The similarity and yet the distinct difference between Luke 4.1 and Ephesians 5.18 has been often noted. In Ephesians 5 it is an exhortation to saints to be filled. There is so much of the flesh about us; we need to be emptied of all that grieves and hinders the Holy Spirit from filling us and, working in us and through us, producing the fruit mentioned in Galatians 5.22-23, but not so in Christ. Therefore Luke 4.1 is not an exhortation but is a statement of fact. There was nothing to hinder, grieve, or quench the Holy Spirit in Christ. There was love, joy, and peace, long suffering, gentleness, goodness, meekness, and temperance. It will be sweet and of more lasting value if we all seek to manifest the fruit of the Spirit. The key is in the lock, and as we turn it, and view with wonderment that luscious fruit in the life of that Spirit filled Man moving for Gods glory, bringing undiminished delight to the heart of the Father, it should cause us to desire to be like Him.
Let us now observe a few things about salt, with which every meal offering had to be seasoned (Lev 2.13). Think of it in relation to the offering of first fruits (Lev 2.12, 14-16). The Lord Jesus lost nothing in His death. He was as perfect and pleasurable to His Father after the cross as He had been from the manger to the cross. There was no deterioration, no diminishing, no lessening of the Fathers delight. With us meekness often deteriorates to softness, obedience becomes merely duty, faithfulness sinks to obstinacy, harsh and unsympathetic, consistency tends to become lifeless legalism. Not so the Lord Jesus! Meekness never caused Him to surrender the truth or accept wrong things. His firmness had always a healthy sweetness about it. His consistency was not doing the same things the same way all the time in every circumstance. No; He viewed every case in the light of prevailing circumstances and acted perfectly and righteously in each situation. That is true consistency, entirely different from our lifeless legalism.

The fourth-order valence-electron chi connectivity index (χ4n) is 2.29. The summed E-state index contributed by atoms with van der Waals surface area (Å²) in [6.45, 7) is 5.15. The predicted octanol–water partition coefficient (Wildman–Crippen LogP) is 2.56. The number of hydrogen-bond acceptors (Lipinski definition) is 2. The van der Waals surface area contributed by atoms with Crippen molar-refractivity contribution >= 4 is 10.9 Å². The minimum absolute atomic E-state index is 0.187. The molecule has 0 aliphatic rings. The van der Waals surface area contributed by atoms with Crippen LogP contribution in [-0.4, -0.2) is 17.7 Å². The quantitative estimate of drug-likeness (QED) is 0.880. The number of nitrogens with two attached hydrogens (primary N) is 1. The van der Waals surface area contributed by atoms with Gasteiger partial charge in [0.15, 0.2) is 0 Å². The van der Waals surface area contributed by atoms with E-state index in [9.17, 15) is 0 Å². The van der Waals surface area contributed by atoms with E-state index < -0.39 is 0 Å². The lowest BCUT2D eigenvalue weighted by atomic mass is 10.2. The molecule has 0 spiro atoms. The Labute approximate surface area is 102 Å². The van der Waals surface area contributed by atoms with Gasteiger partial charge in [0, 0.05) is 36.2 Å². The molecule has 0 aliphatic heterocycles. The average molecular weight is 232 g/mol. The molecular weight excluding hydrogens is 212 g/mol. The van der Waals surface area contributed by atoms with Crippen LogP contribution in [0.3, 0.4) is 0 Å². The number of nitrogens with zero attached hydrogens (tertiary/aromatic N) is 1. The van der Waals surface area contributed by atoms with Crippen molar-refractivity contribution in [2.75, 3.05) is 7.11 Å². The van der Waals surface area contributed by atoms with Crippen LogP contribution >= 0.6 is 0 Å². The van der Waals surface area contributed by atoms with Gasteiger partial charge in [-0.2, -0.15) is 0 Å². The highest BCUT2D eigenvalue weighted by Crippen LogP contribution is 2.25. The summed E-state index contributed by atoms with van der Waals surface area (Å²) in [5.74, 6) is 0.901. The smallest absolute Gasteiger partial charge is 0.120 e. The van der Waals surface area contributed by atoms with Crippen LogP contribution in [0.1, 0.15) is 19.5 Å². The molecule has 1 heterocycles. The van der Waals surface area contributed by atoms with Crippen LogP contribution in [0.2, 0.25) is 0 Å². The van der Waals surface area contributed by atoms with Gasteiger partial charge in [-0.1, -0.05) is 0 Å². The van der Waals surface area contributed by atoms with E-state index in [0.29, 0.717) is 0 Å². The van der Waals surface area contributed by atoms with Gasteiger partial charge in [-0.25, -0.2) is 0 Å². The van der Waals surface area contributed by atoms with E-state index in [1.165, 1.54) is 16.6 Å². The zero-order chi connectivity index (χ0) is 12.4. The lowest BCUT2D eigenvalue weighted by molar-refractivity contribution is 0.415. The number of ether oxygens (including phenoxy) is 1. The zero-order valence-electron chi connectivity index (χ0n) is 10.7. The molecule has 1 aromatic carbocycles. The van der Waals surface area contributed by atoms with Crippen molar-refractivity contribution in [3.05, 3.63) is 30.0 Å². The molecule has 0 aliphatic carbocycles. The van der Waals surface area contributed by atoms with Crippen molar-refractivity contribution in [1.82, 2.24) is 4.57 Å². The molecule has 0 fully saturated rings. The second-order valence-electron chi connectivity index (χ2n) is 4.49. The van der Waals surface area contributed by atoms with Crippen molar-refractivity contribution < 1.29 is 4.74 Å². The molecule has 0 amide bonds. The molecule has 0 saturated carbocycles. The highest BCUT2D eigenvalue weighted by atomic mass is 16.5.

It should be noted that in Exodus 30.35 concerning the anointing oil, the word "tempered" is translated "salted" in the AV margin. There are two things stated about the anointing oil. The ingredients were to be tempered or salted together of a like weight, pure and holy. What rich unfolding truth is here for us in relation to this Man. Nothing prominent or predominant. Everything was there that ought to be there, and all in proper proportions; nothing was there that should not be there. It has been stated that the Lord had no strong points because He had no weak ones. Men have become known for certain features, not so much because they are strong in these graces but rather because they are weak in other things. The Lord Jesus was equally balanced. He was full of grace and truth (Jn 1.14). He loved righteousness and hated lawlessness (Heb 1.9). He sent a word to adjust John the Baptist, but He praised him before the multitudes (Lk 7.18-28). He at times gently reproved His mother (Jn 2.4), but before His death He made sure that she was provided for (Jn 19.26-27). He commended Peter for clearly confessing that He was the Christ, the Son of God (Mt 16.16-17), but just as clearly condemned him when he tried to hinder Him going forward to the cross (Mt 16.22-23). In grace He said to the woman taken in the act of adultery, "neither do I condemn thee", but in faithfulness He told her to go and "sin no more" (Jn 8.11). He lavishly supplied food for the multitude to eat until they were filled, but in carefulness commanded the fragments to be gathered up so that none might be lost (Mk 6.35-44). In the raising of Lazarus (Jn 11) there are five graces tempered together of like weight: Jesus loved (v.5), He waited two days (v.6), He wept (v.35), He prayed (v.41), He cried with a loud voice (v.43). Compassion was there (v.5), patience was there (v.6), sympathy was there (v.35), dependence was there (v.41), power was there (v.45) - all tempered together during this one miracle.
To be continued.